Jencks raised the ire of the government with his successful organizing efforts. He was beaten up, thrown into jail, and his car was shot full of holes. “Why was I singled out?” Jencks asked. “I was a very good organizer. I was dangerous in that sense.” Jencks said his work “concentrated at an intersection of several important struggles” — the proliferation of union organization after the Great Depression and World War II, and the new struggles of Mexican-American workers and of women.
Unusually democratic in his sensibility to all people, Jencks respected everyone, cultivating leadership within the rank and file. Dolores Huerta, co-founder of the United Farm Workers, said, “His life was one of extraordinary bravery. He was a pioneer, such a leader in an organization of mostly Spanish-speaking people. He earned everyone’s respect.”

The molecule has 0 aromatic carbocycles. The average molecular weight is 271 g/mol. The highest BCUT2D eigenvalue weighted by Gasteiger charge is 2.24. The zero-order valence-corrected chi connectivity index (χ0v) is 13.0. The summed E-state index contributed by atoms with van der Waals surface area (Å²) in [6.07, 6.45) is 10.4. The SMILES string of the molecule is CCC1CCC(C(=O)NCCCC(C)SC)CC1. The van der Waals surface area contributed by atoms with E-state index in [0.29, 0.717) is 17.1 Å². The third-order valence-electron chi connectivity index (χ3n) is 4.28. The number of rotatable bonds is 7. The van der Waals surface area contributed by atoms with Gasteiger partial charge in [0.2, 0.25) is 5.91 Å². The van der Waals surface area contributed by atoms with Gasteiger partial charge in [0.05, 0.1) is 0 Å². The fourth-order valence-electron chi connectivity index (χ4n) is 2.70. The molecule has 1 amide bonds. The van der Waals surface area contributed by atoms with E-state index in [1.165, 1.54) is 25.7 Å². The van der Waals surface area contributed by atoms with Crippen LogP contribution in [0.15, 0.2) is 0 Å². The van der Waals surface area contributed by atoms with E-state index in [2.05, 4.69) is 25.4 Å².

Jencks, whom the Latino workers affectionately dubbed “El Palomino,” said, “If you believe in freedom, it’s freedom for everybody. And the only way you can test another’s devotion to freedom is in the crucible of struggle.”
Jencks led the primarily Latino union in a 15-month strike against Empire Zinc Co. beginning in 1950. They demanded equal pay with white workers, better safety conditions, and healthcare. When the men were enjoined from walking the picket line, the women took over, and the men tended house, a radical notion in the 1950s. The strike was ultimately successful.